Take the issue of energy storage. All the electronic paraphernalia that has become an essential part of our day-to-day lives – smartphones, tablets, laptops and the like – can continue advancing only if we make batteries more efficient. The same applies to electromobility or decentralized power supply from renewable energy sources. And silicon – where WACKER has over 50 years of experience – is the most efficient medium for storing lithium ions. For that reason we’re making battery technology a major focus of our research.
Even though WACKER’s Corporate R&D is headquartered in Germany, 80 percent of your sales come from abroad. Doing research in Europe for overseas growth markets – how does that tie up?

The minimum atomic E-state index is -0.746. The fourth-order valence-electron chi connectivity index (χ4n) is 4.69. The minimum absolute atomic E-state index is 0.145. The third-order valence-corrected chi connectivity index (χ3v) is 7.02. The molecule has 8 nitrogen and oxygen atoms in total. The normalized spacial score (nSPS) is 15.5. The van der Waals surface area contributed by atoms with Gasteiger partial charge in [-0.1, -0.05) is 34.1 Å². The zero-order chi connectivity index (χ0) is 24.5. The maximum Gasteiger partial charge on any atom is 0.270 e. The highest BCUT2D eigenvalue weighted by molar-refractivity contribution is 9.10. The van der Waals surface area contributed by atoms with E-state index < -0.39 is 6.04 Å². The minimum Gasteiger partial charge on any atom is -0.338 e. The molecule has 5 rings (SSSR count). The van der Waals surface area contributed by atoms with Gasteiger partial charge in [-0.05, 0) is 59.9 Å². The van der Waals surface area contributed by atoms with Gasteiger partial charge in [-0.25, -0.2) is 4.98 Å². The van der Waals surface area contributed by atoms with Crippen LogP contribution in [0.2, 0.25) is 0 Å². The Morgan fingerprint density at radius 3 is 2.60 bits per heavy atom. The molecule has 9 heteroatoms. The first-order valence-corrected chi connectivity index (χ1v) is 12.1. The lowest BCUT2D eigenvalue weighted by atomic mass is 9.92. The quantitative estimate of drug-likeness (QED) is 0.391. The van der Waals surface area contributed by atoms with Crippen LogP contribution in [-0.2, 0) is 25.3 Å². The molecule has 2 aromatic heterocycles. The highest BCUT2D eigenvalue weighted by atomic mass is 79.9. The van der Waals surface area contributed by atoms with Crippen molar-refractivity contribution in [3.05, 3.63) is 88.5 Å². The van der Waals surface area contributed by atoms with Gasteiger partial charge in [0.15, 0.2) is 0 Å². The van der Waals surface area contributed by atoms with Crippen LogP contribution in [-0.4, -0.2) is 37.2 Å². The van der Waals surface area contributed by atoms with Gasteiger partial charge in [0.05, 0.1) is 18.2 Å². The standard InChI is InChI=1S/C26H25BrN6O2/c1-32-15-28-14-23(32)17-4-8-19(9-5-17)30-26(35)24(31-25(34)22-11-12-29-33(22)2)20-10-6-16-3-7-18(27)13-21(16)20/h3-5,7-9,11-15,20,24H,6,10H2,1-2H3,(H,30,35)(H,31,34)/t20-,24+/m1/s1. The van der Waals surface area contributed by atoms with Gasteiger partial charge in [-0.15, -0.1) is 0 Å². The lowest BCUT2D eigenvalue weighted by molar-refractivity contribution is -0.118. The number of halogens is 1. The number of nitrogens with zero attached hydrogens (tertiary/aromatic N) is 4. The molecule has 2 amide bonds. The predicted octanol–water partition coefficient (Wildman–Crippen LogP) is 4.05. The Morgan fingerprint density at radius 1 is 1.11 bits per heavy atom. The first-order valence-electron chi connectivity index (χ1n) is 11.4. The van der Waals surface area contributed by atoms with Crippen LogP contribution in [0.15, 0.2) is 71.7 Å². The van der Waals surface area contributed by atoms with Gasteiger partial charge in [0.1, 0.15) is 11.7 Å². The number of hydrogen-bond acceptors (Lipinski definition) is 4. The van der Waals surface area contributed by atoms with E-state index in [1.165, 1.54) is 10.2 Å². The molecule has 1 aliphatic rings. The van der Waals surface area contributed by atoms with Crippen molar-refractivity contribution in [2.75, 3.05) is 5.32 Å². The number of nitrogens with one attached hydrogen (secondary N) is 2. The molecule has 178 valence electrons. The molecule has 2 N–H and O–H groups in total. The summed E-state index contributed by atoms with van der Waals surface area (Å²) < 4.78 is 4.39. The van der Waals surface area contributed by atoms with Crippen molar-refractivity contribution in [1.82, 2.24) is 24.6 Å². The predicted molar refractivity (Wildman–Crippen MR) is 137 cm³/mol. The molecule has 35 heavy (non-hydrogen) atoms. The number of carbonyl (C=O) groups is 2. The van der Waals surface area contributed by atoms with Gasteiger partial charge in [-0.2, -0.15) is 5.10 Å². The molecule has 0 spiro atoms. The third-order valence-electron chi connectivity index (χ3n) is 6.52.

In our case very well. We conduct our research centrally without sacrificing customer proximity during the development phase. At the Consortium – our central research division at the heart of our company – we focus our energies on long-term projects and on projects aimed at opening up new business areas in the future. At the regional level, our technical centers work with our customers to develop products tailored to concrete applications. This ensures the line of communication with users is open at all times. We also establish technical competence centers in those markets that set the global pace of development in certain fields of technology. South Korea, for example, leads the field of electronics, which is why we built our Center of Electronics Excellence there in order to develop silicones for electronics applications. The Center allows us to identify technological and market trends early on and offer customized solutions precisely when they’re needed.